Culture

5 Controversial Questions To Inspire Spirited Debates About Music

http://www.youtube.com/watch?v=pYDOP8xgwVw

In partnership with the new fiction publishing platform Liberty Island, PJ Lifestyle is going to begin promoting and co-hosting a series of debates and discussions about popular culture. The goal is to figure out what works and what doesn’t so that in the future we can promote and create better fiction and culture of our own. These are public brainstorming sessions for writers and culture advocates interested in developing a more vibrant popular culture. You’re invited to submit your answers to any of these questions — or a related one of your own! — that interests you:

A) in the comments

B) Via email to PJ Lifestyle editor Dave Swindle.

C) at your blog, then let us know in the comments or via email. 

The most interesting answers may be linked, crossposted, or published at PJ Lifestyle. Also check out the previous week’s writing prompts: 5 Geek Questions To Provoke Debates About the Future of Sci-Fi and Fantasy.

1. How Did Your Music Tastes Change As You Grew Older?

2. What Are the Most Overrated Beatles Songs?

3. Which Classical Music Recordings Do You Listen to The Most?

4. What Is the Most Under-appreciated Beatles Song?

5. Who Are the Most Disturbing Figures in Music History?

What pop culture questions do you want to debate and discuss? Please leave your suggestions for upcoming pop culture debates also in the comments or submit via email.

1. How Did Your Music Tastes Change As You Grew Older?

Do you still like the same songs you did as a teenager? Which artists have you grown out of? Are there genres of music you appreciate more now that you used to fail to understand?

Susan L.M. Goldberg: A Day in the Life of the Fest for Beatles Fans 2014

http://www.youtube.com/watch?v=yoSwOrytf_M

P. David Hornik: Israeli Women, Part 4: Great Ladies of Hebrew Song

Megan Fox: Beyonce Worshipped by Fans in ‘Church of Beyism’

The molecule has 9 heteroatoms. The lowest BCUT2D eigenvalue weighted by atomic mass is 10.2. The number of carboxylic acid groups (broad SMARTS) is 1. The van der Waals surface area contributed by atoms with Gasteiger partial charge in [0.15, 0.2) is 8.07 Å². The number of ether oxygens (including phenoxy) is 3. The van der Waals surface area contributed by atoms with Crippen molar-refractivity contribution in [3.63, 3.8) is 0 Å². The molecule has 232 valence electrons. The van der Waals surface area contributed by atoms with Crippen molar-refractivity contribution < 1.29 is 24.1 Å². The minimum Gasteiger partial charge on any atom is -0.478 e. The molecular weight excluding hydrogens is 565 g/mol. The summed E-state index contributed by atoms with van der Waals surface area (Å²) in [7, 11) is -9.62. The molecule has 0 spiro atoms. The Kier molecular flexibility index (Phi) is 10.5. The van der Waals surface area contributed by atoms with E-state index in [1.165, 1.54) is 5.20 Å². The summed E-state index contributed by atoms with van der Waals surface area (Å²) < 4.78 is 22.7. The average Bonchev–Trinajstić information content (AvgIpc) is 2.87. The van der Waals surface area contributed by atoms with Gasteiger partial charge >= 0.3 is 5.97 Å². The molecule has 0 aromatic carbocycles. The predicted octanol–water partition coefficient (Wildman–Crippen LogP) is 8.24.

Hannah Sternberg: Look at Lana

Roger Kimball: Not Only My Favorite Interpreter of Bach, But Also My Favorite Pianist

Kathy Shaidle: 6 Classic Songs That Almost Didn’t Exist

2. What Are the Most Overrated Beatles Songs?

Which “classic” songs would never catch on if a band today tried to peddle them?

http://www.youtube.com/watch?v=eDdI7GhZSQA

Susan L.M. Goldberg: The Religion of Beatlemania Still Going Strong

Myra Adams: How Were You Impacted by the Beatles on The Ed Sullivan Show?

http://www.youtube.com/watch?v=s-pFAFsTFTI

Kathy Shaidle: The Top 3 Myths About Beatlemania

Susan L.M. Goldberg: Fifth Beatle Brian Epstein’s Unsung Revolution

http://www.youtube.com/watch?v=7gwg_d3XZ5A

Susan L.M. Goldberg: Paul, George, Ringo & the Prophet John

http://www.youtube.com/watch?v=0FdNlhZAYBE

3. Which Classical Music Recordings Do You Listen to The Most?

Where to begin with a serious appreciation of Bach, Mozart, Handel, Beethoven, and other master composers?

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David P. Goldman: Why Does Classical Music Make You Smarter?

Roger Kimball: Not Only My Favorite Interpreter of Bach, But Also My Favorite Pianist

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image via shutterstock /  Artem Furman

Updated May 16, 2014: A thoughtful response from Don S. who previously had some great things to say about pop music here:

One of the wonders of classical music is how far beyond the written score it can move while still staying entirely true to it.  This is so, not just in the many “styles” of interpreting that score — things that commonly change with time, culture and place — but even in the performances of individual interpreters as they go through life’s experiences.